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Respect for lawyering

The Accidental Mentor
|Written By Lee Akazaki
Respect for lawyering

Chapter 7 of Uta Hagen’s 1973 technical manual for the method actor, Respect for Acting, is devoted entirely to depicting the act of thinking. “Real thinking,” she wrote, “is active.”

This use of the word “active” is a meta-adjective that refers to the work of the actor. Hagen’s stage or film studio is not the magical world seen by the audience. It is a place of work. Her book gives the reader a new appreciation for the work of great actors.

Watching Kevin Spacey being dressed down in House of Cards is exhausting, not because we agree with his character’s cause, but because the actor Spacey is at work, acting out a scene that calls upon him to think about his response, and to communicate this activity. Spacey’s work is even more challenging because his character, the Machiavellian Congressman Frank Underwood (with the iconic initials F.U.), turns to the audience in frequent asides. Thinking, and showing how one is thinking, engenders respect.

Can lawyers and judges, the professionals at work in the justice system, take Hagen’s method and apply it to the way we interact with the public? How can we, like Spacey, draw respect for what we do irrespective of the popularity of our causes or decisions?

Lawyers and thinking

Thinking is important to our work as lawyers. Half the time, thinking is all we do. We implement our thinking during the other half. For half the trial, the trial lawyer does nothing but sit and take notes while listening to the other side’s witnesses (i.e., while the other lawyer is working). During this time, she fine-tunes the cross-examinations that will expose those very witnesses as liars.

A tax lawyer is often seen plotting diagrams, which he will build into a masterful corporate tax plan that will save his client millions. In these instances, clients can see that in our heads we are working, even if the actual task may seem trivial.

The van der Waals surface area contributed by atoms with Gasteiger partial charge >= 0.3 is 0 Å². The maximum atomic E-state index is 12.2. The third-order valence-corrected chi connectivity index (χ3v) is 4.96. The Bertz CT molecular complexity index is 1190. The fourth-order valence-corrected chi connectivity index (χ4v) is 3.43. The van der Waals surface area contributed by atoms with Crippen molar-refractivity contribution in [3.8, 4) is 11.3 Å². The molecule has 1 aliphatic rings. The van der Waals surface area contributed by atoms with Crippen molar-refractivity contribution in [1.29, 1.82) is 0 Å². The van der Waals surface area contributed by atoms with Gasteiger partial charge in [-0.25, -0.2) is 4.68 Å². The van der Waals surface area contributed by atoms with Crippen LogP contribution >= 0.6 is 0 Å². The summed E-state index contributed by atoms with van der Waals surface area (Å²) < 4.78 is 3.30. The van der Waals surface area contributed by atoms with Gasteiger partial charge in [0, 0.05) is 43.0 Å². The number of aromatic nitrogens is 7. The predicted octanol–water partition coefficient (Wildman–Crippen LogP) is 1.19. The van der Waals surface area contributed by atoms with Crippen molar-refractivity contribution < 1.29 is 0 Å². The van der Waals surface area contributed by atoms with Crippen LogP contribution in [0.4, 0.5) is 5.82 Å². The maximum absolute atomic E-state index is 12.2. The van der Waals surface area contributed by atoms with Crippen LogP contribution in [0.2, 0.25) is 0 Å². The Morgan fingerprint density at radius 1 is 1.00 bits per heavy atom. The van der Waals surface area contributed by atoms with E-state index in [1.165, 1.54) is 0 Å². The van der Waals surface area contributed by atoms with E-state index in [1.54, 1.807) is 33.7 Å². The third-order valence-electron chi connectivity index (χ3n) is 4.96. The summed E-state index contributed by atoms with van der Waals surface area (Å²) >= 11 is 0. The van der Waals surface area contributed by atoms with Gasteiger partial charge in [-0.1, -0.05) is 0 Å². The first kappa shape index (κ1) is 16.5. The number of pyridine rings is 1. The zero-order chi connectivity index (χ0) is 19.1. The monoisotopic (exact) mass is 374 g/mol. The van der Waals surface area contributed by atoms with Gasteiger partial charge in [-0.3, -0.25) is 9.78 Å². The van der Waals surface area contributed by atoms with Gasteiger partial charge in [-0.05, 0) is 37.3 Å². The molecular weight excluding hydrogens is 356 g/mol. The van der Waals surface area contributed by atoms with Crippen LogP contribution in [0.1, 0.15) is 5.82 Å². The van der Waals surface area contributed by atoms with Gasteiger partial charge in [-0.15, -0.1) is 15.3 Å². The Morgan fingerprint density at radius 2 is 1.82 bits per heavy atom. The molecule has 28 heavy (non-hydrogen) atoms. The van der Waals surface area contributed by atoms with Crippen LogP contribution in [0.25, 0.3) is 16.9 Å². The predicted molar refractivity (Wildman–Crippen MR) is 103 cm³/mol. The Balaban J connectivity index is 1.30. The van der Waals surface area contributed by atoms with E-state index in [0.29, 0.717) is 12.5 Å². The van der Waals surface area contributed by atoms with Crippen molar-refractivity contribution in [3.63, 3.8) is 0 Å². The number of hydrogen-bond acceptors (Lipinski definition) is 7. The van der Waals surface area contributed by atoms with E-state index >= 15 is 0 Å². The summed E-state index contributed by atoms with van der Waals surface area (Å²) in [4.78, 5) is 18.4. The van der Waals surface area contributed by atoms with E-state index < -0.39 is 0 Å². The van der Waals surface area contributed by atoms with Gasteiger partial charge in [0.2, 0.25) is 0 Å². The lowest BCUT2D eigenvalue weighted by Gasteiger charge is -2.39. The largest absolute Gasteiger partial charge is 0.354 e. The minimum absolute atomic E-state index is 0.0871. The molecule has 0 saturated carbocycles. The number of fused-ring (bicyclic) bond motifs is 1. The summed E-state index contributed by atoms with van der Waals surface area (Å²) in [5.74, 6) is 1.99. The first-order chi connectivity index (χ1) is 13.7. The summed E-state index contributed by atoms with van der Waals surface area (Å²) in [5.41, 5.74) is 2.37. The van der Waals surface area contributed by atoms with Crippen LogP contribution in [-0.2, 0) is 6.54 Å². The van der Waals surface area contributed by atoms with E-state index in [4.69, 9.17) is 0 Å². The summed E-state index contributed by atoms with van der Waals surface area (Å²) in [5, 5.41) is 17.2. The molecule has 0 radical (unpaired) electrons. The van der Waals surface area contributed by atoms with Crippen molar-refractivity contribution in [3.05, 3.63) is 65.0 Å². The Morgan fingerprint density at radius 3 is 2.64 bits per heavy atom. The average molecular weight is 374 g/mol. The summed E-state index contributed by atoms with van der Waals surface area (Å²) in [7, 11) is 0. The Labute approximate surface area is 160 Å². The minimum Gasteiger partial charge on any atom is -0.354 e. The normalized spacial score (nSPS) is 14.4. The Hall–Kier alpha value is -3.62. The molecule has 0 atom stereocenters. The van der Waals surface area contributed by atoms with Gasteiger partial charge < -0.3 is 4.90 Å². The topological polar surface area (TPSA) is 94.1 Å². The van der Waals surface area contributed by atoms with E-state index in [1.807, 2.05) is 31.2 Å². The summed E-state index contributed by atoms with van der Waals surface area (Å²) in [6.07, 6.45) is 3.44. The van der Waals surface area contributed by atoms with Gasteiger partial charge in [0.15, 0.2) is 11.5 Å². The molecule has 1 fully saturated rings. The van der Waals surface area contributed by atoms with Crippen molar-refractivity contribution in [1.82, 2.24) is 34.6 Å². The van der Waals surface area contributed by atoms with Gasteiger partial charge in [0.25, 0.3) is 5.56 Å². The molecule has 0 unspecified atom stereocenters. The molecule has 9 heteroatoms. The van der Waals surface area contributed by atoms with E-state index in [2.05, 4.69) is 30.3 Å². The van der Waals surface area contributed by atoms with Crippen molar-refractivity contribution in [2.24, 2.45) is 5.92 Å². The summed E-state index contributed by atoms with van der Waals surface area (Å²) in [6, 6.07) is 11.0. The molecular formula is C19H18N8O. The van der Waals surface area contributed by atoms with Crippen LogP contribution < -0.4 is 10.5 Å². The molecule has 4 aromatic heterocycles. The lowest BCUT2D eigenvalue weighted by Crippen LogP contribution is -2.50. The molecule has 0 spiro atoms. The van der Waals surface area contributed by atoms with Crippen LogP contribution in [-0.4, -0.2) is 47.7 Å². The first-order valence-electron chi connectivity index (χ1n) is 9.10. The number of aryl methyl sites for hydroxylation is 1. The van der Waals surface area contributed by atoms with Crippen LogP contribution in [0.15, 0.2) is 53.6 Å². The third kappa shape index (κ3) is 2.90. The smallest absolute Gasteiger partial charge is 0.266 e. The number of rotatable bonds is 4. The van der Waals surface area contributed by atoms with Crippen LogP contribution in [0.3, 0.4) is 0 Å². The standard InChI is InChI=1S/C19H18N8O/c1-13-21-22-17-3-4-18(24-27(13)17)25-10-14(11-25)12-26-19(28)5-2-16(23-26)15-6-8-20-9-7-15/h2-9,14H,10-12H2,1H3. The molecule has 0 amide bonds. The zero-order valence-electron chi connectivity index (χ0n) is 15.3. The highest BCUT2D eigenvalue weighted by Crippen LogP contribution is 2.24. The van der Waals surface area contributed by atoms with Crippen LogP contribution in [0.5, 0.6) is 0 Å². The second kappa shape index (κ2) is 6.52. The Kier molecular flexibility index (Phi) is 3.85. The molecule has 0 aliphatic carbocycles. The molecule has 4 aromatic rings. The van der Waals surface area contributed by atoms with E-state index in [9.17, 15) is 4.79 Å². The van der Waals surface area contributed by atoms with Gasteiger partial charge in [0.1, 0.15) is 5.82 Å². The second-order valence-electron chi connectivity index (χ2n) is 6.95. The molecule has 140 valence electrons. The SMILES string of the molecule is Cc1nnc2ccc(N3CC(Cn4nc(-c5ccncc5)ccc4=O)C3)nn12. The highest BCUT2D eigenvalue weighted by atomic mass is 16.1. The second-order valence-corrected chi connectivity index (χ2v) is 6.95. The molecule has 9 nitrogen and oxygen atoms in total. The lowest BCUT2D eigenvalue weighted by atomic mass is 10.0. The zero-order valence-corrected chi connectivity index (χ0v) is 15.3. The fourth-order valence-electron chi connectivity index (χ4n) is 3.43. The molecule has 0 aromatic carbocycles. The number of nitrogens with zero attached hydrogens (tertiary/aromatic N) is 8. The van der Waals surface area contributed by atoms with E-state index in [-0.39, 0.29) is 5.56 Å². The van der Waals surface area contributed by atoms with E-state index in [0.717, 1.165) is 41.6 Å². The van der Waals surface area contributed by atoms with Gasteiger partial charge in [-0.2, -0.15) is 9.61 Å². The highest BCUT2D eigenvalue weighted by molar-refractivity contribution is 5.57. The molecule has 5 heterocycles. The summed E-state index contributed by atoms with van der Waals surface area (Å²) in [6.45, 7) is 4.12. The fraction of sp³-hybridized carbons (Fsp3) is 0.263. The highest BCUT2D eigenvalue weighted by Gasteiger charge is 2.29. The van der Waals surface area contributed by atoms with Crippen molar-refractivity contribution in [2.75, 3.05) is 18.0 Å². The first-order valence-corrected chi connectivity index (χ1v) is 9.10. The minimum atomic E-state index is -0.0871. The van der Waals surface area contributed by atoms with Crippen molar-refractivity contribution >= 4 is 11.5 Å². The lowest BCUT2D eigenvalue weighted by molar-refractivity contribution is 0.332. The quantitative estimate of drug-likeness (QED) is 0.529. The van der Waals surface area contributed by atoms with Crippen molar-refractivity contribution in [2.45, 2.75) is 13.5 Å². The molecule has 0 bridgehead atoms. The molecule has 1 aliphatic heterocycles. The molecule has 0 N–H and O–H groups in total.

Consider the lawyer at mediation, where half the time he and his client are waiting. He can provide the client with value by using that time to predict the offer and weigh the options. Or he can choose how great he can multitask, by using the waiting time to catch up with missed calls from the office. Which activity commands the client’s respect? Which one imparts the message that the lawyer’s mind has left the building?

Law is a thinking profession, yet we do little to garner respect for how much thinking we do. We compulsively take notes while on the phone and dictate memos to the file, to create physical proof of our thinking. But clients will not see this information unless they assess the bill or sue for professional negligence.

The respect deficit stems in part from the myth that lawyers are called to the bar fully formed. Although clients and the public make some distinction between junior and senior practitioners, or the apocryphal ranking of the lawyer’s law school, there is scant appreciation for the divergence of competence among lawyers as thinkers, between the drones and the worker bees.

Some of us plateau after 10 years at the bar, and then fall into a habit of “using common sense.” The problem with over-reliance on habit is the lawyer on auto-pilot can be surprised by such things as new legislation or case law.

Other lawyers, the life-long learners, push themselves to resist habit-forming inertia and consider each new file from various angles, such as client expectations, legal policy, cultural and linguistic concerns, and the optimal outcome. I have seen lawyers do this, pausing, jotting notes, and drawing arrows on their legal pads as though the problem was one of quantum physics. You cannot help but respect them for what they do, because you can see that they are thinking, and thereby working.

Judges and sitting